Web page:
Monash University researchers develop new optical fibre technology

Homegrown technology to boost speeds to more than 100Gps over new and existing optical fibre

Researchers at Monash University have developed new optical fibre technology that promises to increase broadband network capacity and improve download times in Australia and around the world.

The technology known as optical Orthogonal Frequency-Division Multiplexing (oOFDM), developed by Professors Arthur Lowery and Dr. Jean Armstrong applies ADSL principles to optical fibre cables to increase data capacity.

Its development has led to a new method of transmitting data over optical links at a higher speed, Professors Lowery said.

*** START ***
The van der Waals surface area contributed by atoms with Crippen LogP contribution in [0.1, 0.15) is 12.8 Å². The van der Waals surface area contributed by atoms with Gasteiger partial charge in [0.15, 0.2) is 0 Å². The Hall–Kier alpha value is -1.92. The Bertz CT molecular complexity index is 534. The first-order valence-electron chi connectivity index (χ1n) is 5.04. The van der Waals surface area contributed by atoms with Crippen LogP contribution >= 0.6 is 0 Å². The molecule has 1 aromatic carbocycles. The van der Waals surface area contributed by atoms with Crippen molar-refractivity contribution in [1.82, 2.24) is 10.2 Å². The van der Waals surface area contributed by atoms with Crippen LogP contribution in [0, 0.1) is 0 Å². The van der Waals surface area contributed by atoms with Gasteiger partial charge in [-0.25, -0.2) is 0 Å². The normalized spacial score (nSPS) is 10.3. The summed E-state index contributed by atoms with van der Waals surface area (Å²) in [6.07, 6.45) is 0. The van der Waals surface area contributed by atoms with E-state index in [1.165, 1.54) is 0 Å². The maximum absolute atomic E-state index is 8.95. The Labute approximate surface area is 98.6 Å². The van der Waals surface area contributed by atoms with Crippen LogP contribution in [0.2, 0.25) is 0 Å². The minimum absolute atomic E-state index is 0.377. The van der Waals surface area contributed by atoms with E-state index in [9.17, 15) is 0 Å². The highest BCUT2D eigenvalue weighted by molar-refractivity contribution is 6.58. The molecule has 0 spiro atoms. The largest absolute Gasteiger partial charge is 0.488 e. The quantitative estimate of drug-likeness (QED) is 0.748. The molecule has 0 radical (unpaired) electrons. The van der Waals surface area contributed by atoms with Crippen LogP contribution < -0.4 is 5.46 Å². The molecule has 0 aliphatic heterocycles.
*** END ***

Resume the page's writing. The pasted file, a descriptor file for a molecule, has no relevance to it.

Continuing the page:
“oOFDM offers a means of dramatically increasing long-haul capacity from the current transmission rate of 10 Gigabits per second (Gps) per wave to more than 100Gps per wave over new and existing optical fibre,” he said.

“The technology allows the approach to Shannon’s limit for optical communication because the spectrum is very well controlled allowing you to pack many channels close together.”

Professor Lowery explained that with more people accessing broadband Internet and using it for data-heavy applications, his research looked to provide a solution to resolve existing slow speeds of optical fibre communication.

The research has not only benefited the students who work on the project in gaining practical experience solving industry problems, but also help to build closer ties between academia and the ICT industry.

“The research shows that Monash University is working with the industry,” Professor Lowery said. “We are trying to be more like the American model with academics moving in and out of industry so it allow for balance between university research and practical outcomes.”

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